Cap & Goggles

Only a Swimmer Knows the Feeling

Category: Junior

Michael Andrew Becomes a Man

The greatest age grouper in history ages up to the big leagues… 

For most teenagers, turning fifteen is a bit of a shrug. It’s a birthday before the big one, the one that comes with driving privileges and all that open road freedom of the imagination. But for swimmers, aging up to fifteen is a passage into adulthood. From that point forward, you’re no longer an age grouper, cozily collected into comfortable age brackets at most meets. At every meet from here on out, now you have to race with the big boys, age be damned.

Last Friday, April 18th, Michael Andrew celebrated his 15th birthday. However, thanks to a clause in the swimming rule book that stipulates that your age when a swim meet starts is the age you will be, for record-keeping purposes, throughout the competition, Andrew had one last shot to shatter a few more National Age Group records. He did. Of course, he did; for the last few months it feels like the kid has crushed another NAG record every time he touches water. His last one may have been the most jaw-dropping of all: 46.95 in the 100 fly. Sweet Jesus.

Obviously, Andrew will set many more NAG records in the years ahead, in the 15/16 and 17/18 “age groups”. (Hell, his 46.9 in the 100 fly is already faster than the 15/16 record in that event…) However, those are really age groups on paper, not in practice. In competition, you turn 15 and it means you compete against all ages, or in the case of Junior Nationals, every other fast 18 & under out there.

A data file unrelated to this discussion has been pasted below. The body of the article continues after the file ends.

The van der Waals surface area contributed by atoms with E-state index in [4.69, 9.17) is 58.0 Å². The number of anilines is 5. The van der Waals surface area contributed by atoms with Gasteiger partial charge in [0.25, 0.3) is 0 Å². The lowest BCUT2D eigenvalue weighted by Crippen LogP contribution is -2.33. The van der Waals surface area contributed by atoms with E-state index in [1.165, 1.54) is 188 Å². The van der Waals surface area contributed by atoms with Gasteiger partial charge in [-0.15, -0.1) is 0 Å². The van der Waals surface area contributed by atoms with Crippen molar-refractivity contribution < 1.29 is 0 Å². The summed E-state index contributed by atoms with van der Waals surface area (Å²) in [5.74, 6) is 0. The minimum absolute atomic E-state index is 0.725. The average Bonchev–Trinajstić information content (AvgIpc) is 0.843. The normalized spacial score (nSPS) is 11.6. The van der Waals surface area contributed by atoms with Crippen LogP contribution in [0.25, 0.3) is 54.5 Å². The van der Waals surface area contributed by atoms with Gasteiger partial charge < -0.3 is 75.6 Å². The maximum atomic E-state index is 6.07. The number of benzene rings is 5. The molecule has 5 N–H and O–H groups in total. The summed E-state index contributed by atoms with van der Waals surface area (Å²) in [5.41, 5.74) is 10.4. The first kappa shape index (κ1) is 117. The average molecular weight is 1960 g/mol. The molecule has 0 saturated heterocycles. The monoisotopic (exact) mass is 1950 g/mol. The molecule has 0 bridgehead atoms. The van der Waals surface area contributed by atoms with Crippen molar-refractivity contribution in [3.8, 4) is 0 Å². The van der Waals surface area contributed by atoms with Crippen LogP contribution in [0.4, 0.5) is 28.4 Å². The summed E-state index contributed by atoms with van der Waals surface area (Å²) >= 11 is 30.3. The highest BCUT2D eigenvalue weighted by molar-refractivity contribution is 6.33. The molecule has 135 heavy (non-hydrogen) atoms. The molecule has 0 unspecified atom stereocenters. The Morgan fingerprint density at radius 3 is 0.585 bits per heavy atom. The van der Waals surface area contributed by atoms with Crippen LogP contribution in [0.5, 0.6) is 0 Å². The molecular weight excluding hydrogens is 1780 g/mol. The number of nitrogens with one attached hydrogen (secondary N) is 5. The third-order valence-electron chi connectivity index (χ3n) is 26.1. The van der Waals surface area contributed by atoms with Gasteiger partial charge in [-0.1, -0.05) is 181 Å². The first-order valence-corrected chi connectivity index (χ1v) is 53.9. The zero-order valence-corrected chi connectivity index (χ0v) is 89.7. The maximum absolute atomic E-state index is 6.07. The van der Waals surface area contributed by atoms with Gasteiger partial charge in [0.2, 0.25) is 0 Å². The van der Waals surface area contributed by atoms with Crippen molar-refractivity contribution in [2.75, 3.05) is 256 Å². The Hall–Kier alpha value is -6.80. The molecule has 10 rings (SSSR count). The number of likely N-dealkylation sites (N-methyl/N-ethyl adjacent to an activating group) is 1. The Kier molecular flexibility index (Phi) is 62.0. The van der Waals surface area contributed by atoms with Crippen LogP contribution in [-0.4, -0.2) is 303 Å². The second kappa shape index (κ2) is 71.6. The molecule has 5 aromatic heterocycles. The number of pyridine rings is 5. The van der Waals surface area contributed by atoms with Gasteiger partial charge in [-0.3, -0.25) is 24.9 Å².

So, at the dawn of this rather significant swimmer’s birthday for Mr. Andrew, it seemed a fitting time to take a look at the mass destruction he spread across damn near every event. As a 14-year-old, Michael Andrew now holds every National Age Group record, with the exception of the 200 breaststroke and the three distance freestyles. He’s the fastest age grouper of all-time in ten of the fourteen events. Take a look at this mind-boggling roll call:

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Biondi, But Better

Meet Caleb Dressel, the next great American sprinter… 

He’s always been the fastest. Every year, since he was 11-years-old, he’s been the fastest 50 freestyler in America for his age. Click through USA Swimming’s Top 16 Archive and see for yourself. At 11, 12, 13, 14, 15, there’s Caleb Dressel at the top of the 50 rankings,  the fastest boy in the land. Now he’s 16, and he’s not just the fastest among his peers, he’s accelerated into a new orbit. No 16-year-old has ever been faster.

Caleb Dressel’s times last week in Irvine, CA at the Speedo Junior National Championships make one thing very clear: In three years, this is a kid who is going to be a member of the U.S. Olympic Team in Rio. He’ll be 19 then; the same age as Anthony Ervin back when he won gold in the 50 at the 2000 Sydney Games. Dressel could do the same in Rio.

Take a look at his current best times at age 16: 50 Free – 22.39 / 100 Free – 49.28 / 200 Free – 1:48.64 / 100 Fly – 53.31. With the exception of the fly, every one of those times is a NAG record by a large margin. His 50 free knocked 4-tenths off the old mark. In the 100 free, he demolished Joe Hudepohl’s old record by almost a full second. (That record stood for 23 years; Hudepohl you might recall was a teenage Olympian himself, a member of the men’s 4×100 free relay back in ’92, in Barcelona…) In the 200 Free, he slashed about a second off of Ian Crocker’s mark, set back in 1998.

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The Boy in the Bubble

Michael Andrew, child swim star… A “pro” at age 14… 

I always followed the kid by the numbers, the times. Those cartoon crazy swims he posted when he was 10, 11, 12, 13, and now 14 – they’ve always been eye-popping. I didn’t know anything else about him, but the numbers were enough. He was a swimmer on the rise. Perhaps the Next One. Maybe in our desperate, impatient search for the next Phelps, the kid was already upon us. Maybe Michael Andrew will go on to win nine gold medals at some far off Games and make Michael the official sacred name of swimming royalty. Maybe he will… but let’s hold up for a second: He hasn’t done anything yet.